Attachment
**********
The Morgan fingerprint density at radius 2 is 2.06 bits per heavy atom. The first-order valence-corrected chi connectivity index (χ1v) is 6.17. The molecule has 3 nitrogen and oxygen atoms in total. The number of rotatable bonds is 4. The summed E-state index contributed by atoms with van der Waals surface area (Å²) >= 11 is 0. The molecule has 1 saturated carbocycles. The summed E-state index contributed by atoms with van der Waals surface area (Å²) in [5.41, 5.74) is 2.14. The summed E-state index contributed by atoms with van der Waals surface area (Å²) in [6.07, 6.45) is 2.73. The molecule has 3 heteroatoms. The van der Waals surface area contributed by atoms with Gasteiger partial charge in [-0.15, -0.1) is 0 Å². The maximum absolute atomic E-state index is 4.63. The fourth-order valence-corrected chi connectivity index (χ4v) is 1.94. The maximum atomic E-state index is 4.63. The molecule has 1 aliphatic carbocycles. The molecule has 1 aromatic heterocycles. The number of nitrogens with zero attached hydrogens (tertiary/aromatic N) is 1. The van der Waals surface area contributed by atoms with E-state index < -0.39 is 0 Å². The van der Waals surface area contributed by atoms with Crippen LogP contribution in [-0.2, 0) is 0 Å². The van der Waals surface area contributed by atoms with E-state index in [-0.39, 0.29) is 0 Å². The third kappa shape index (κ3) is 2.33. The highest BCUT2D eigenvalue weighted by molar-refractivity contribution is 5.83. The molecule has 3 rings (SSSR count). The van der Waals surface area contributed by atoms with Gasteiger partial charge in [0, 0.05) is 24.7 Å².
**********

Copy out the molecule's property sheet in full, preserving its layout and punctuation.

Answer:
The Morgan fingerprint density at radius 2 is 2.06 bits per heavy atom. The first-order valence-corrected chi connectivity index (χ1v) is 6.17. The molecule has 3 nitrogen and oxygen atoms in total. The number of rotatable bonds is 4. The summed E-state index contributed by atoms with van der Waals surface area (Å²) >= 11 is 0. The molecule has 1 saturated carbocycles. The summed E-state index contributed by atoms with van der Waals surface area (Å²) in [5.41, 5.74) is 2.14. The summed E-state index contributed by atoms with van der Waals surface area (Å²) in [6.07, 6.45) is 2.73. The molecule has 3 heteroatoms. The van der Waals surface area contributed by atoms with Gasteiger partial charge in [-0.15, -0.1) is 0 Å². The maximum absolute atomic E-state index is 4.63. The fourth-order valence-corrected chi connectivity index (χ4v) is 1.94. The maximum atomic E-state index is 4.63. The molecule has 1 aliphatic carbocycles. The molecule has 1 aromatic heterocycles. The number of nitrogens with zero attached hydrogens (tertiary/aromatic N) is 1. The van der Waals surface area contributed by atoms with E-state index < -0.39 is 0 Å². The van der Waals surface area contributed by atoms with Crippen LogP contribution in [-0.2, 0) is 0 Å². The van der Waals surface area contributed by atoms with E-state index in [-0.39, 0.29) is 0 Å². The third kappa shape index (κ3) is 2.33. The highest BCUT2D eigenvalue weighted by molar-refractivity contribution is 5.83. The molecule has 3 rings (SSSR count). The van der Waals surface area contributed by atoms with Gasteiger partial charge in [0, 0.05) is 24.7 Å².